Having a dog is just expanding your family with a furry four-legged friend! Think about their safety when travelling in a car in the same way you would think of yours, your children or grandchildren. Dogs must be restrained and not allowed to roam free inside the car. If you have to brake suddenly or they get in the way of you reacting to a hazard, they could get hurt.
If you’re new to this, the thought of planning a trip with your four-legged friend may be a bit daunting. Taking your dog with you is not as simple as snapping on his lead and getting in the car - but that’s no reason to worry. Follow this advice and you will have a lovely day out!
In the Highway Code we are reminded to make sure dogs or other animals are suitably restrained so they cannot cause distraction or injure you if you stop quickly. However I often see pets loose in cars when driving - or worse…The other day, on the motorway, I saw a dog sat on the drivers lap with its head out of the window!
You can restrain your dog in many ways - just choose the one that works best for you. If your car is large enough, you can have a cage secured (sounds extreme but it is actually one of the safest options and they don’t mind it). If, like me, you can’t accommodate a cage, try a doggy seatbelt - it’s a harness that clips into the seatbelt clip of your car. It keeps my ‘Digby’ safe in the event of us having to brake or swerve unexpectedly.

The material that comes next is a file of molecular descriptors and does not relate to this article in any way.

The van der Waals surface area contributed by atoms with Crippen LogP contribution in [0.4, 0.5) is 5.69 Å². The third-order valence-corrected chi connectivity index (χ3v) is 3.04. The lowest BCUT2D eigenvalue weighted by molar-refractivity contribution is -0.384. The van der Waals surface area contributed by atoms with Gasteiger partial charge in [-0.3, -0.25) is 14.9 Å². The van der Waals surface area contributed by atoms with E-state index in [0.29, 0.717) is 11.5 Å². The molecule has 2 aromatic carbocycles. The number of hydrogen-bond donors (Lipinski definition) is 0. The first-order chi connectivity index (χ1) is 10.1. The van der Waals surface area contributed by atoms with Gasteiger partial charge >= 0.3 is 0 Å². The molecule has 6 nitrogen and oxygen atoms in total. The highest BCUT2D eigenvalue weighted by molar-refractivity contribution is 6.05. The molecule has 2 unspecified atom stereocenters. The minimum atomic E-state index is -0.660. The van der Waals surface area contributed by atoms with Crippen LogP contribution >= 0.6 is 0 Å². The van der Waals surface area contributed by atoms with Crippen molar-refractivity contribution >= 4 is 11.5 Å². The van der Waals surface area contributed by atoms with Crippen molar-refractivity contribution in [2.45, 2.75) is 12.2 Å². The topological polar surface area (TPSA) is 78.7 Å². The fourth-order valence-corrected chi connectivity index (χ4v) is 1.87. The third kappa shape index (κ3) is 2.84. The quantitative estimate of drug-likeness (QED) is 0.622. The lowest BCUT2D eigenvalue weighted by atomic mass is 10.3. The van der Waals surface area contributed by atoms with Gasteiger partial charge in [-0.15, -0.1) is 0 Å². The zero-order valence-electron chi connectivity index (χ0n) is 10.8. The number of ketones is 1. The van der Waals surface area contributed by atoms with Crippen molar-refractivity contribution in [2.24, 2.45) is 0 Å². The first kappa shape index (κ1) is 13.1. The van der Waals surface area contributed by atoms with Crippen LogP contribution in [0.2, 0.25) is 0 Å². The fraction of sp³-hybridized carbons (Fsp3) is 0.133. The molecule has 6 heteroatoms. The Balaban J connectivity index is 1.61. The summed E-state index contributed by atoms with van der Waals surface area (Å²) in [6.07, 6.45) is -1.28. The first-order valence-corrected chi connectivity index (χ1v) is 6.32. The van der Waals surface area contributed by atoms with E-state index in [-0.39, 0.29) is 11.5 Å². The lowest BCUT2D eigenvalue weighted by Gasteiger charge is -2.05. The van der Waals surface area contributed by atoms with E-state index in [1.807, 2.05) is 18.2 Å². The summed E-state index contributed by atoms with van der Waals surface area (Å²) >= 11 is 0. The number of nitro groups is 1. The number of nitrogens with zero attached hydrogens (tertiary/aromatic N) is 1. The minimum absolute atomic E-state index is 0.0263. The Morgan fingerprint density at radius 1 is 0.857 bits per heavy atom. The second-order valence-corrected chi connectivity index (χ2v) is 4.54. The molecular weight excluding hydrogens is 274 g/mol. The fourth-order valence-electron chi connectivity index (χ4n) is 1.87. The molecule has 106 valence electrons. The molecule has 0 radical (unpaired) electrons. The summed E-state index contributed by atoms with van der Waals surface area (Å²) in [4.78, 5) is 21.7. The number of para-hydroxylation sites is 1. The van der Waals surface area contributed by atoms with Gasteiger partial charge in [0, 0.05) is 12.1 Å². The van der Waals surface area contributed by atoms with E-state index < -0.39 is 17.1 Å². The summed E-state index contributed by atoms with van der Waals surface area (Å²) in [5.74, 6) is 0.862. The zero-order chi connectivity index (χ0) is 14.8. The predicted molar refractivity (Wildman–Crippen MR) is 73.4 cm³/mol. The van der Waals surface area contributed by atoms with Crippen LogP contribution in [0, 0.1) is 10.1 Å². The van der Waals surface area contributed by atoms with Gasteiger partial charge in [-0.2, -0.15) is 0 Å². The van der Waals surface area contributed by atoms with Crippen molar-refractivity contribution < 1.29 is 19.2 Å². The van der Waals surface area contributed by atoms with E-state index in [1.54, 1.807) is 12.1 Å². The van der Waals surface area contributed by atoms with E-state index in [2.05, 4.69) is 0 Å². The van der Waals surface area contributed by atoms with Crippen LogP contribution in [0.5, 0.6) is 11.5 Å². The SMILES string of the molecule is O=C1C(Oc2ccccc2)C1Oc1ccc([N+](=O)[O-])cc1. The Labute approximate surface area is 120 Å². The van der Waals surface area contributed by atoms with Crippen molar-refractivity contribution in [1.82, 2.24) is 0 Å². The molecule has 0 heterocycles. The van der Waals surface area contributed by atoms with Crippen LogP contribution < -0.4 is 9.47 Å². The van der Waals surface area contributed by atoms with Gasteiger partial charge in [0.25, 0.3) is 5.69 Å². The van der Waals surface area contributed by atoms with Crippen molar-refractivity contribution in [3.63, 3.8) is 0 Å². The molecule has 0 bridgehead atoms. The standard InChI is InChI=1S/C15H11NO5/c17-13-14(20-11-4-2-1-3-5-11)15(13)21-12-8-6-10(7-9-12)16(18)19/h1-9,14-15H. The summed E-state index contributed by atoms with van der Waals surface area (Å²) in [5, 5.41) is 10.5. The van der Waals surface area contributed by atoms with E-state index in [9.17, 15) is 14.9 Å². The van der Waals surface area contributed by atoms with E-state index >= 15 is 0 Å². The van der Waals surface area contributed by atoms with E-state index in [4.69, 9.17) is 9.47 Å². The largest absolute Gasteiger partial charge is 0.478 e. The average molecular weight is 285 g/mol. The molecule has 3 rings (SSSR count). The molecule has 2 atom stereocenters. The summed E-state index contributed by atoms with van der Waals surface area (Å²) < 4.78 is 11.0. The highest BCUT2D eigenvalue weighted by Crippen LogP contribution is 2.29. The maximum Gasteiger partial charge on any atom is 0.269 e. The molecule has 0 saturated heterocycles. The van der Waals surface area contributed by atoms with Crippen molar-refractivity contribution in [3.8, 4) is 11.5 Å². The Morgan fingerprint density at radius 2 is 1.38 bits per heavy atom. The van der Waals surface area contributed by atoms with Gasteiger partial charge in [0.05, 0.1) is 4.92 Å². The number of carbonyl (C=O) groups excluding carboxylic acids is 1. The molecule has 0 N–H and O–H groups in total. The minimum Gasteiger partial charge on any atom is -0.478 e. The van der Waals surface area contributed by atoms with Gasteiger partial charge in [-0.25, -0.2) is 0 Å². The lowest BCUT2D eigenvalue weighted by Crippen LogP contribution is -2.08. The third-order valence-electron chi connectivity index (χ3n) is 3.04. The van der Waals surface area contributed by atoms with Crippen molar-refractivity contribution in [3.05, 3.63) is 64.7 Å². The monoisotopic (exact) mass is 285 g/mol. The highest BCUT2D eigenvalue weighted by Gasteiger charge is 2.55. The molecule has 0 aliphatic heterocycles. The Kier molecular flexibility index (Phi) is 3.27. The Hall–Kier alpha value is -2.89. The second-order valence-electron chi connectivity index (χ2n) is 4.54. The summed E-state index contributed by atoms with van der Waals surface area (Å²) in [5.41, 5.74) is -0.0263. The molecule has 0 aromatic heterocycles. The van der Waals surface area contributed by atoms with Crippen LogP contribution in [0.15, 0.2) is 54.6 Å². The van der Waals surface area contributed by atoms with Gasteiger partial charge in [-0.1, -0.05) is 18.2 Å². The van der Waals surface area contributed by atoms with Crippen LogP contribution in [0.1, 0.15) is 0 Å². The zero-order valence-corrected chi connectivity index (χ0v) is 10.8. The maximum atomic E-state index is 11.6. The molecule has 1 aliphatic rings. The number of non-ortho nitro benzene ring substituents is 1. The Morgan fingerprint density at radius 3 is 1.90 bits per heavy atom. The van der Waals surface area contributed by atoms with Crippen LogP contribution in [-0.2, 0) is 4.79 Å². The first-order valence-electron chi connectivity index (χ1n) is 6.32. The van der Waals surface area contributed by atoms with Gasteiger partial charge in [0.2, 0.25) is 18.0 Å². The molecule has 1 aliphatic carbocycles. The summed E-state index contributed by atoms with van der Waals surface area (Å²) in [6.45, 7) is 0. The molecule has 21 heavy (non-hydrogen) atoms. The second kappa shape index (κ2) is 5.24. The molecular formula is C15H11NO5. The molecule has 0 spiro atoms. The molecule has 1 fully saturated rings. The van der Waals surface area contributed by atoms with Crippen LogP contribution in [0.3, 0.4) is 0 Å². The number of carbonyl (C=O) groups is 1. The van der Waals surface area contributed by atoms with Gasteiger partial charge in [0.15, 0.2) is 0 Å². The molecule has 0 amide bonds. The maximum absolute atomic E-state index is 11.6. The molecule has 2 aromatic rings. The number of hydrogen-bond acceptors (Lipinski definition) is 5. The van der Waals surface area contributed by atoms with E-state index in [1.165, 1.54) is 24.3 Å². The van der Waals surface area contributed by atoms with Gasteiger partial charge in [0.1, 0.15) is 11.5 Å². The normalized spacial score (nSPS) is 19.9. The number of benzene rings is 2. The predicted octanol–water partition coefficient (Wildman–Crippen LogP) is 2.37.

If you have a hatch back and the dog is travelling behind the rear seats, have a secure dog-guard fitted, and if possible, put down a non-slip surface for them – imagine sitting loose with nothing to hold on to!
Even if your dogs are small they still need to be restrained. You can find a wide range of things for them to sit in, so long as they are securely fitted.
Does your dog get travel sick? If he does you will want to make sure you have a pet car seat cover or boot liner.
Travelling with a dog is great fun but you do have to take additional items with you - my friend says it reminds her of travelling when her children were small (minus the ‘are we there yet’). You should always carry a water bowl, and water in a bottle cooler, treats, food including any medication, toys, a blanket or dog bed, pet first aid kit and of course, being a responsible dog owner, doggy bags. It may seem a lot but being prepared makes the whole trip easier and more enjoyable!
Three tips for a happy journey:
Take them for a walk before you get in the car - so they are not sat cross-legged for the trip
Have regular breaks - break every two hours for a rest. This will suit your dog perfectly - be careful when getting them out of the car and keep control.
Finally…it goes without saying, but never leave your dog in a car in the warm weather, not even with the windows open. They overheat very quickly. Many dogs still die like this every year.
Follow this advice and you and your canine companion will be riding off into the sunset without a glitch!